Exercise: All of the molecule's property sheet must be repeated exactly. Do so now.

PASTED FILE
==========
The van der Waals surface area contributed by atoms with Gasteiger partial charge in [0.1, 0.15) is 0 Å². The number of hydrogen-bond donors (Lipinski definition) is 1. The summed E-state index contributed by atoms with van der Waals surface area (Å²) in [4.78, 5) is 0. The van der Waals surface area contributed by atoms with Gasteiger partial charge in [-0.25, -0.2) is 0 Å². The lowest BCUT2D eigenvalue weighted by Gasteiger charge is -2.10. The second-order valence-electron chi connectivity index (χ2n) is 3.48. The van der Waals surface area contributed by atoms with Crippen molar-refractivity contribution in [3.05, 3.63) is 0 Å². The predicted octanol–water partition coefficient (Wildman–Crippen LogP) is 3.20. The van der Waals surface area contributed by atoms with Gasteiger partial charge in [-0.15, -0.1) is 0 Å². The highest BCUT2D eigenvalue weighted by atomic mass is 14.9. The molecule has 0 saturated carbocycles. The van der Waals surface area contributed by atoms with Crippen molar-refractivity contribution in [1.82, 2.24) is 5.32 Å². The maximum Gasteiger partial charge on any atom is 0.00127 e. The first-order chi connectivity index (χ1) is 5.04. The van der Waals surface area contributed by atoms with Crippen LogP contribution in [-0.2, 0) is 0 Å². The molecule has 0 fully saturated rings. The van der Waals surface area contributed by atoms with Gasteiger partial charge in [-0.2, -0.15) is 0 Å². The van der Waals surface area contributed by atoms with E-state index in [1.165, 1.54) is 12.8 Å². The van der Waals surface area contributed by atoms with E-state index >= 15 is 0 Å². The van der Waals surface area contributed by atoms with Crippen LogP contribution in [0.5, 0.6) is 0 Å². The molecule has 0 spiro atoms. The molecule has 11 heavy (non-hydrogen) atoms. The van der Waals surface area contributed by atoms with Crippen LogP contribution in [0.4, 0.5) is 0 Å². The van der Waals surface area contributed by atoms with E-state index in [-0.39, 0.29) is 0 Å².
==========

The van der Waals surface area contributed by atoms with Gasteiger partial charge in [0.1, 0.15) is 0 Å². The number of hydrogen-bond donors (Lipinski definition) is 1. The summed E-state index contributed by atoms with van der Waals surface area (Å²) in [4.78, 5) is 0. The van der Waals surface area contributed by atoms with Gasteiger partial charge in [-0.25, -0.2) is 0 Å². The lowest BCUT2D eigenvalue weighted by Gasteiger charge is -2.10. The second-order valence-electron chi connectivity index (χ2n) is 3.48. The van der Waals surface area contributed by atoms with Crippen molar-refractivity contribution in [3.05, 3.63) is 0 Å². The predicted octanol–water partition coefficient (Wildman–Crippen LogP) is 3.20. The van der Waals surface area contributed by atoms with Gasteiger partial charge in [-0.15, -0.1) is 0 Å². The highest BCUT2D eigenvalue weighted by atomic mass is 14.9. The molecule has 0 saturated carbocycles. The van der Waals surface area contributed by atoms with Crippen molar-refractivity contribution in [1.82, 2.24) is 5.32 Å². The maximum Gasteiger partial charge on any atom is 0.00127 e. The first-order chi connectivity index (χ1) is 5.04. The van der Waals surface area contributed by atoms with Crippen LogP contribution in [-0.2, 0) is 0 Å². The molecule has 0 fully saturated rings. The van der Waals surface area contributed by atoms with Gasteiger partial charge in [-0.2, -0.15) is 0 Å². The van der Waals surface area contributed by atoms with E-state index in [1.165, 1.54) is 12.8 Å². The van der Waals surface area contributed by atoms with E-state index >= 15 is 0 Å². The van der Waals surface area contributed by atoms with Crippen LogP contribution in [0.5, 0.6) is 0 Å². The molecule has 0 spiro atoms. The molecule has 11 heavy (non-hydrogen) atoms. The van der Waals surface area contributed by atoms with Crippen LogP contribution in [0.4, 0.5) is 0 Å². The van der Waals surface area contributed by atoms with E-state index in [-0.39, 0.29) is 0 Å².